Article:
RSB South America

RSB South America plays a vital role in the governance of GCRI, ensuring that global strategies are effectively adapted and implemented within the South American region. By facilitating regional collaboration and providing feedback to the GSB, RSB South America helps GCRI achieve its mission of mitigating risks, building resilience, and fostering sustainable development on a regional scale.


  • Adaptation and Implementation: RSB South America is responsible for tailoring and executing GCRI’s global strategies to fit the specific needs and contexts of the South American region.

  • Regional Collaboration: Facilitates collaboration among regional stakeholders, including governments, academia, industry, and civil society, and proposes South America-specific projects for GCRI’s consideration.

  • Representation: Represents GCRI in regional forums, events, and discussions, advocating for the organization's mission and objectives within South America.


  • Members: Composed of experts, leaders, and stakeholders from various sectors within South America, including academia, industry, government, and civil society.

  • Selection: Members are chosen based on their expertise, leadership, and commitment to advancing GCRI’s mission locally, ensuring a balanced representation of regional interests.

  • Term: Members serve fixed terms to ensure stability and continuity in regional governance.

Key Information:

  • Regular Meetings: Holds regular meetings to discuss the regional implementation of GCRI initiatives, monitor progress, and address regional challenges. Annual strategic planning sessions are conducted to align regional activities with GCRI’s global objectives.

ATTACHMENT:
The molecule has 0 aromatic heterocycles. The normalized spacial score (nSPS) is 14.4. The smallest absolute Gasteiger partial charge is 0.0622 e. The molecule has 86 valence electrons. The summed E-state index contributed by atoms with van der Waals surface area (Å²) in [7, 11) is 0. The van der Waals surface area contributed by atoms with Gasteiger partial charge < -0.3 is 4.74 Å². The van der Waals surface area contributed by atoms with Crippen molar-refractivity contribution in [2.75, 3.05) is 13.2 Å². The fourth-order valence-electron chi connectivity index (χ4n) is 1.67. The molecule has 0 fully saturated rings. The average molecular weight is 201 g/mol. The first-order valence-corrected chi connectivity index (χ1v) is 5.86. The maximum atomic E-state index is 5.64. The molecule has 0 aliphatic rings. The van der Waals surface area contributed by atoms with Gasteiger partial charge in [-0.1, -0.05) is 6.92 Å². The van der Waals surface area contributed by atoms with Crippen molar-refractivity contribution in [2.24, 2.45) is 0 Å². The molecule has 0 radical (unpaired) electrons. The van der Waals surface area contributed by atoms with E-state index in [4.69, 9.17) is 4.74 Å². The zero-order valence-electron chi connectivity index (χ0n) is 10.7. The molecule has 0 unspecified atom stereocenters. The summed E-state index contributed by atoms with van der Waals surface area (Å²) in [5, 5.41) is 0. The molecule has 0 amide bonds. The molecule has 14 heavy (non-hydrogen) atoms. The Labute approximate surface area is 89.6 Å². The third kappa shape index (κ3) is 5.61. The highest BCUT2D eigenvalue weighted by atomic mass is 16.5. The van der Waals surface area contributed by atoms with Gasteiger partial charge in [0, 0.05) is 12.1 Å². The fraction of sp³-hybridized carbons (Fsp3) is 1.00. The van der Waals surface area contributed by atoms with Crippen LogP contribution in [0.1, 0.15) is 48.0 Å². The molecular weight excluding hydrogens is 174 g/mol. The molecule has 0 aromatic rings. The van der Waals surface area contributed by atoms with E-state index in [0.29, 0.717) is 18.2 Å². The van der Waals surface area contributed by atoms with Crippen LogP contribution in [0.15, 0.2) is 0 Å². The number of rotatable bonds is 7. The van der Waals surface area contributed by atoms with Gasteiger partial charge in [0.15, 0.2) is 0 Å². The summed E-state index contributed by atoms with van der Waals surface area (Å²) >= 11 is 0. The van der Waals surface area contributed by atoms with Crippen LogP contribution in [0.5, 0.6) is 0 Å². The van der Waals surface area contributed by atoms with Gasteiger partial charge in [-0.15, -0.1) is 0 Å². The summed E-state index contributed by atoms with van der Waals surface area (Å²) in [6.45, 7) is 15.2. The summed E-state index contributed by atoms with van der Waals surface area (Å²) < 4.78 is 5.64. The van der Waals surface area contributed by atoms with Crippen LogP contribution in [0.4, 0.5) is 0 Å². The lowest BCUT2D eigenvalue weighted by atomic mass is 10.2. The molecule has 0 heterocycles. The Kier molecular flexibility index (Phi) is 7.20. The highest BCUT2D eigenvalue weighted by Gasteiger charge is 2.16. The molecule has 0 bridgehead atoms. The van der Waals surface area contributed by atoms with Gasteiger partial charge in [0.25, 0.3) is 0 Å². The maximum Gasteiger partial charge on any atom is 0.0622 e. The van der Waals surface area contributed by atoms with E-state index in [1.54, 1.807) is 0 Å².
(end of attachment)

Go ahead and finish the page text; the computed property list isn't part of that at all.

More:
• Decision-Making: Operates through a collaborative approach, aiming for consensus among members. Decisions are made through voting when necessary, with each member having an equal vote.

  • Reporting: Reports to the Global Stewardship Board (GSB), ensuring activities align with GCRI’s overall strategic direction.

Functions and Responsibilities:

  • Regional Implementation: Adapting and implementing GCRI’s global strategies and initiatives to address the unique needs and opportunities of the South American region.

  • Collaboration: Facilitating regional collaboration among National Working Groups (NWGs), academia, industry, and government entities.

  • Representation: Representing GCRI in regional discussions and forums, promoting its mission and objectives.

  • Feedback: Providing feedback and insights to the GSB on regional challenges, opportunities, and progress.

  • Project Proposals: Proposing region-specific projects and initiatives for GCRI’s consideration and support.

Relations with Other Governing Bodies:

  • Global Stewardship Board (GSB): Reports to the GSB, ensuring regional activities align with GCRI’s global strategic direction.

  • National Working Groups (NWGs): Works closely with NWGs in South America to facilitate the local implementation of global standards and initiatives.

  • Specialized Leadership Board (SLB): Coordinates with the SLB to ensure that technical and research activities within the region support GCRI’s strategic objectives.

  • Central Bureau (CB): Collaborates with the CB for operational support, guidance, and resources necessary for executing regional activities effectively.

Meeting Structure:

  • Regular Meetings: Scheduled to discuss ongoing projects, review global updates from GCRI, and plan local initiatives.

  • Strategic Planning Sessions: Annual sessions to align regional activities with GCRI’s global objectives and identify key regional priorities.

  • Ad Hoc Meetings: Convened as needed to address urgent or specific regional issues, opportunities, or collaborations.

Accountability and Reporting:

  • Transparency: Maintains transparency in its operations, providing regular updates and reports to the GSB and regional stakeholders.

  • Ethics and Integrity: Upholds the highest standards of ethical conduct and governance in all activities and decisions.

  • Stakeholder Engagement: Actively engages with regional stakeholders, including members, partners, and external entities, to ensure inclusive and collaborative activities.

Integration and Synergy:

  • Collaborative Approach: Ensures that regional activities work in synergy with global strategies, fostering a collaborative environment for effective decision-making and implementation.

  • Strategic Alignment: Aligns regional initiatives with GCRI’s global objectives, ensuring coherence and unified direction across all levels of governance.